Story: The Foolish Hare
This is my retelling of the Jataka story from ancient India: The Foolish Hare (pulled from the Lavender's Blue Second Grade curriculum). Like the Aesop's Fables, the Jataka stories use animal characters to portray human nature - the good, the bad, the ugly, and the humorous. Second graders love animal stories - and especially humor - and the soul lessons of these stories are perfect for the eight-year-old as well.
(For more on second grade themes and stories in the Waldorf curriculum, see this post on Second Grade Essentials.)
Fifth graders could also read Jataka stories as part of their Ancient India studies. These stories come from the Buddhist tradition and tell of the many incarnations of the Buddha, who has to learn many lessons over many lifetimes in order to become enlightened. Twenty Jataka Tales by Noor Inayat Khan is a good collection.
Here we go - hope you enjoy it! xo Kelly
The Foolish Hare
Once in the forest of India there was a hare who sat under a fruit tree. He looked like a rabbit, only quite a big larger, with very long ears. He had longer, more powerful legs too, and could run remarkably fast.
The hare sat still and alert, with his long sensitive ears stretched up. He was listening to all the sounds of the forest. And then he had a thought. He wondered, “What would happen to me if the world came to an end?”
Just at that moment, a piece of fruit fell from the tree onto the ground close behind him. The hare heard the thud and felt the ground shake. His heart leaped, and with his powerful legs he began to run as fast as he could. “The earth is breaking and the world is coming to an end!” he thought.
The hare was so terrified that he ran faster than he had ever run before. And every time he passed another hare he shouted, “The earth is breaking apart!” And that hare would be frightened as well, and begin to run along too. Soon there were a hundred hares all running as fast as they could, which is very fast indeed.
All the other animals in the forest were startled by the sight and sound of a hundred racing hares. And when they heard the cry, “The earth is breaking apart!” they too joined in at a gallop. Soon there were deer running with the hares, and boars, antelopes and water buffalo, rhinoceros, elephants, and even leopards and tigers. Birds flew along overhead, and snakes and crocodiles followed along as best they could.
On a high bluff overlooking the jungle stood a great lion. He heard the stampede and saw that the animals were racing out of the forest and would soon run into the sea. He knew he must stop them, so he stood and took a deep breath, and let out an enormous roar. He roared three times, and the animals passing below skidded to a halt to see the great lion on the bluff.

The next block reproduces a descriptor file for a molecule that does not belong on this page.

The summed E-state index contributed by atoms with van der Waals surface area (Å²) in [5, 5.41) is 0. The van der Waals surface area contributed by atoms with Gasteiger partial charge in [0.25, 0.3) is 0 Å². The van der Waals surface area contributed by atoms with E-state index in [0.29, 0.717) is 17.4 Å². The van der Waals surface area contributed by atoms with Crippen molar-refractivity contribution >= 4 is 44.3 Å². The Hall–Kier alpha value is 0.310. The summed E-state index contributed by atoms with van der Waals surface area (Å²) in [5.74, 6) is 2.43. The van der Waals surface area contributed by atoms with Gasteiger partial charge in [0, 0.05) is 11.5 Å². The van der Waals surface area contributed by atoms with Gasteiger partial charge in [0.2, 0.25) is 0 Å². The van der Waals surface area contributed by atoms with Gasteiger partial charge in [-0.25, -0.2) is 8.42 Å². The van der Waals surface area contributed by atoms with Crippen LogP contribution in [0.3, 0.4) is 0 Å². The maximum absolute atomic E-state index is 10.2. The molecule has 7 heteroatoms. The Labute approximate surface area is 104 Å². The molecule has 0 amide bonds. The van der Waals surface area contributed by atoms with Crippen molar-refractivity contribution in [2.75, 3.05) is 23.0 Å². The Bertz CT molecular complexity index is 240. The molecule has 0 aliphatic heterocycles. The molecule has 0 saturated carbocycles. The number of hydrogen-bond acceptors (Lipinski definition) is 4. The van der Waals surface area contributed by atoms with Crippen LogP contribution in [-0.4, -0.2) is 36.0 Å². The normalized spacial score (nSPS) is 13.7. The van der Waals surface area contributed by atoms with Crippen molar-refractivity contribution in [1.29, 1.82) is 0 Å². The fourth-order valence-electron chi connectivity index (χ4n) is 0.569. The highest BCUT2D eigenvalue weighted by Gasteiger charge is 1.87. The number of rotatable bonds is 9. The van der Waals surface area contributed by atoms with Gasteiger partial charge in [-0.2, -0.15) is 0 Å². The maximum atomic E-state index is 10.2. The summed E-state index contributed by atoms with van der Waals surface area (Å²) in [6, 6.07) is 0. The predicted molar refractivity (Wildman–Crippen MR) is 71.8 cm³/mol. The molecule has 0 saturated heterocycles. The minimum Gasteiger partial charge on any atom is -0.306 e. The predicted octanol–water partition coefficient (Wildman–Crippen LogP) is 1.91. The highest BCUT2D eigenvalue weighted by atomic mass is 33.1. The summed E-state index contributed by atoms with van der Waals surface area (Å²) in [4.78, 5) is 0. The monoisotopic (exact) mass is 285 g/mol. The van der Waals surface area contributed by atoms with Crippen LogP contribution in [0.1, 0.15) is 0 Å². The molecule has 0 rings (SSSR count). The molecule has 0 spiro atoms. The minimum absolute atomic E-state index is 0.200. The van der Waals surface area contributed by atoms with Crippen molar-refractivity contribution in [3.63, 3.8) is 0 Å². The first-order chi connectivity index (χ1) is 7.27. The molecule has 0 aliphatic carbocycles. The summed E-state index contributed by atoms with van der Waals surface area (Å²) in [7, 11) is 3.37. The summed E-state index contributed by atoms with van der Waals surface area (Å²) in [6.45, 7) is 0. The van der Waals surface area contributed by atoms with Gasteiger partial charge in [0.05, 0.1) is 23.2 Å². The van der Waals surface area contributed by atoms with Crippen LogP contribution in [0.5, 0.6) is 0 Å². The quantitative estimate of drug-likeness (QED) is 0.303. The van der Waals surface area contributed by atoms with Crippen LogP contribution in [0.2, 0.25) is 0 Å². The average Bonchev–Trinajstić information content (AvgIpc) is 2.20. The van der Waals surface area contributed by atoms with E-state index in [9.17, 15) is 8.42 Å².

The lion leaped down in front of the crowd of animals and asked them, “Why are you running in such a panic?” And they all began to shout, “The earth is breaking apart, the earth is breaking apart!”
The lion roared again for silence, and then he asked, “Who saw the earth breaking apart?”
“The leopards and tigers!” shouted the animals. So the lion turned to them and asked, “Did you see the earth breaking apart?”
“No, the elephants and rhinoceros saw it!” they replied. The lion turned to the elephants and rhinoceros and asked, “Did you see the earth breaking apart?”
“No, the antelopes and water buffalo saw it!” they replied. The lion turned to the antelopes and water buffalo and asked, “Did you see the earth breaking apart?”
“No, the deer and the hares saw it!” they replied. The lion turned to the deer and the hundred hares and asked, “Did you see the earth breaking apart?”
They all replied, “It was this hare who saw the earth breaking apart!” All eyes turned to the hare who started it all. And the lion asked him, “Did you see the earth breaking apart?”
The hare was very nervous, and he replied, “I was sitting under a fruit tree when I heard a great thud and felt a great shake. I was sure the earth was breaking and the world was coming to an end, so I began to run with all my might!”
The lion laughed, and all the animals looked around them and they could see that the earth was peaceful. The empty jungle sat peacefully. Far below them the ocean waves crashed in and out as they had always done. Up above on the high bluff the breeze blew in the grasses.
“Come with me,” said the lion, and with the hare he led them all back to the fruit tree in the forest. There, right behind where the hare had been sitting, was the piece of fruit that fell with a thud. Soon everyone was laughing, and even the hare, who felt very foolish indeed, had to laugh at his own foolishness. And before long, every animal returned home and life in the forest went on as usual.
Be sure to check out the Lavender's Blue Second Grade Curriculum! It's full of wonderful stories, clear guidance on how and what to teach in second grade, active learning in circle time, an exceptional math program, and more. All the info on Second Grade is here.